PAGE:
This past sunny, hot weekend, thousands of Angelenos took to the mountains and beaches for hiking, biking, rollerblading and jogging. Many of these people likely had a moment when they looked around with a smile and thought, wow, what a life we live here, how lucky we are, compared to the unlucky folk of the East Coast, where they are inundated with one cold winter storm after another, have to shovel snow from their driveways daily, and dress in half a dozen layers while we go outdoors in tank-tops and shorts.
How many of us, however, have thought about the flip side of this situation, of the absurdity of summer weather in the middle of February, even in Southern California?
Greater Southern California is home to 24 million people. Natural surface and groundwater resources here could only support perhaps 2 million. Most of Southern California’s water comes from three extensive aqueduct systems: the Los Angeles City Aqueduct, which brings water from the eastern Sierras; the California Aqueduct, which channels water from the Central Valley, and the Colorado River Aqueduct.
However, these water sources are themselves under tremendous strain since several million other people rely on the same water. Northern California farmers, residents and businesses rely on the same water; the Colorado River is the primary source of water for six other arid and drought-stricken western states. Climate change and prolonged drought are rapidly exacerbating our water shortage problems. So both of these sources of imported water are completely tapped out.
We absolutely can’t kick the can down the road.
What are our civic leaders doing to preserve the water that we do have, reduce consumption, and reuse or recycle what we can?
There have been mandatory reductions in water used for gardening. But we can do much more. Currently, there is only one desalinization plant being constructed in California — in San Diego County. We need to build more of these; 15 others are proposed along the coast. In coastal California we at least have the advantage of living near the ocean, so we can invest in desalinization plants to sustain us in the event of continuing drought conditions, as Israel and Saudi Arabia have done for decades.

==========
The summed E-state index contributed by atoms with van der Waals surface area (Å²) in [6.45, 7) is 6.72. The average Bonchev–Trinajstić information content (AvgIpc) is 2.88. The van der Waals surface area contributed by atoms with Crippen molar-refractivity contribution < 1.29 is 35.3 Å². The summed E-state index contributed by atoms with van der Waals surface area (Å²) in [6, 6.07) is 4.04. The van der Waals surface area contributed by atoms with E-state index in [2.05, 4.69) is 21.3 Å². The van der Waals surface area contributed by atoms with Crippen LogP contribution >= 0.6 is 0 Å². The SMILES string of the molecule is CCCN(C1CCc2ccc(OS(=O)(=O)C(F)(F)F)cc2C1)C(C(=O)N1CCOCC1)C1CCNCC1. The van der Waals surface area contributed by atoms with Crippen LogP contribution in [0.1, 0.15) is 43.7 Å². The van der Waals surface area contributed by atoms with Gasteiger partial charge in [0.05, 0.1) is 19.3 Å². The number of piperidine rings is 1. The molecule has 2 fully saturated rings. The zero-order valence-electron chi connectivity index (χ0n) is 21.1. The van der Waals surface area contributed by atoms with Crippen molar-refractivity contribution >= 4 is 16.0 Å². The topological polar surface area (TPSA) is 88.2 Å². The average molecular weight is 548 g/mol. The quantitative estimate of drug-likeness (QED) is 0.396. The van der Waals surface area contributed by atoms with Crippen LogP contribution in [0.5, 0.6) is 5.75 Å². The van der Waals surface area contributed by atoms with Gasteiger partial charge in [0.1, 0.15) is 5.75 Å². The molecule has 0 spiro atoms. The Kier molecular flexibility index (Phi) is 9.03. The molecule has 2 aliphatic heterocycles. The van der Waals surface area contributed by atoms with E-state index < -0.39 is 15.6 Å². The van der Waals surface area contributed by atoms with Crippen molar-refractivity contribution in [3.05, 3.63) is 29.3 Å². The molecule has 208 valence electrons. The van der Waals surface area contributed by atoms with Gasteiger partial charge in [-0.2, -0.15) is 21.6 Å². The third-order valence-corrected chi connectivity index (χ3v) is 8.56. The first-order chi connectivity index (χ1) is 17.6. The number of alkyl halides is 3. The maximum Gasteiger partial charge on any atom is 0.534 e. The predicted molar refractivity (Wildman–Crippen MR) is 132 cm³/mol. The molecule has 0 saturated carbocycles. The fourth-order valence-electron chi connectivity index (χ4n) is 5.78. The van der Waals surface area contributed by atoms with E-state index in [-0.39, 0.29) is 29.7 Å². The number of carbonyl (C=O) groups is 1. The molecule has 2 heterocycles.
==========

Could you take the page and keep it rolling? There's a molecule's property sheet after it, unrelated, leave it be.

Orange County currently recycles tertiary-treated wastewater back into groundwater aquifers. This was initially done to protect groundwater resources from seawater incursion when groundwater pumping reduced local groundwater levels, but later became a novel way of recycling and storing water for later use. Similar wastewater treatment and recycling programs need to be implemented across the Southland.
And lastly, the cost of water for average consumers needs to be raised by utilities, so that consumers use water wisely and treat it as the precious resource that it is. The additional fees collected by utilities form the increase in water revenues should be used for regional-scale water-recycling programs and rebates for individual homeowners to install gray-water treatment and reuse programs.
We cannot rely on wishful thinking and rain dances to solve our water problems. If Southern California agencies don’t find other sources of water for the 24 million souls that need it fast, we are looking at a national calamity beyond imagination. We need action, and we need it now.